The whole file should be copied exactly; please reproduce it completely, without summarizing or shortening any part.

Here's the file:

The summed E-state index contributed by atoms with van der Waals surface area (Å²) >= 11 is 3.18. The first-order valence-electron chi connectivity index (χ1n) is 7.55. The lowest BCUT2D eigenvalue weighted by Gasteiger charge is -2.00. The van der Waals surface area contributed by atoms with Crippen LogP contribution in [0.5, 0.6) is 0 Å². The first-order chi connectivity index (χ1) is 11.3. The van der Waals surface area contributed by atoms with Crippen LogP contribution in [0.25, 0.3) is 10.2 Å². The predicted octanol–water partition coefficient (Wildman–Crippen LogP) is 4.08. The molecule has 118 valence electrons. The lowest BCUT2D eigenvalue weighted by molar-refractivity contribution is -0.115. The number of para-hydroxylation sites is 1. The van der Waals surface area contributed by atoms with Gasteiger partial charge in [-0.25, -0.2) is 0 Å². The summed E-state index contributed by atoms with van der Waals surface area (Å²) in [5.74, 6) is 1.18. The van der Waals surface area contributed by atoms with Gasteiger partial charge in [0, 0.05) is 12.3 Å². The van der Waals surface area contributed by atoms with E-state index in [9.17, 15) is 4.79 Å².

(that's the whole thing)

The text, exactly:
The summed E-state index contributed by atoms with van der Waals surface area (Å²) >= 11 is 3.18. The first-order valence-electron chi connectivity index (χ1n) is 7.55. The lowest BCUT2D eigenvalue weighted by Gasteiger charge is -2.00. The van der Waals surface area contributed by atoms with Crippen LogP contribution in [0.5, 0.6) is 0 Å². The first-order chi connectivity index (χ1) is 11.3. The van der Waals surface area contributed by atoms with Crippen LogP contribution in [0.25, 0.3) is 10.2 Å². The predicted octanol–water partition coefficient (Wildman–Crippen LogP) is 4.08. The molecule has 118 valence electrons. The lowest BCUT2D eigenvalue weighted by molar-refractivity contribution is -0.115. The number of para-hydroxylation sites is 1. The van der Waals surface area contributed by atoms with Gasteiger partial charge in [-0.25, -0.2) is 0 Å². The summed E-state index contributed by atoms with van der Waals surface area (Å²) in [5.74, 6) is 1.18. The van der Waals surface area contributed by atoms with Gasteiger partial charge in [0, 0.05) is 12.3 Å². The van der Waals surface area contributed by atoms with E-state index in [9.17, 15) is 4.79 Å².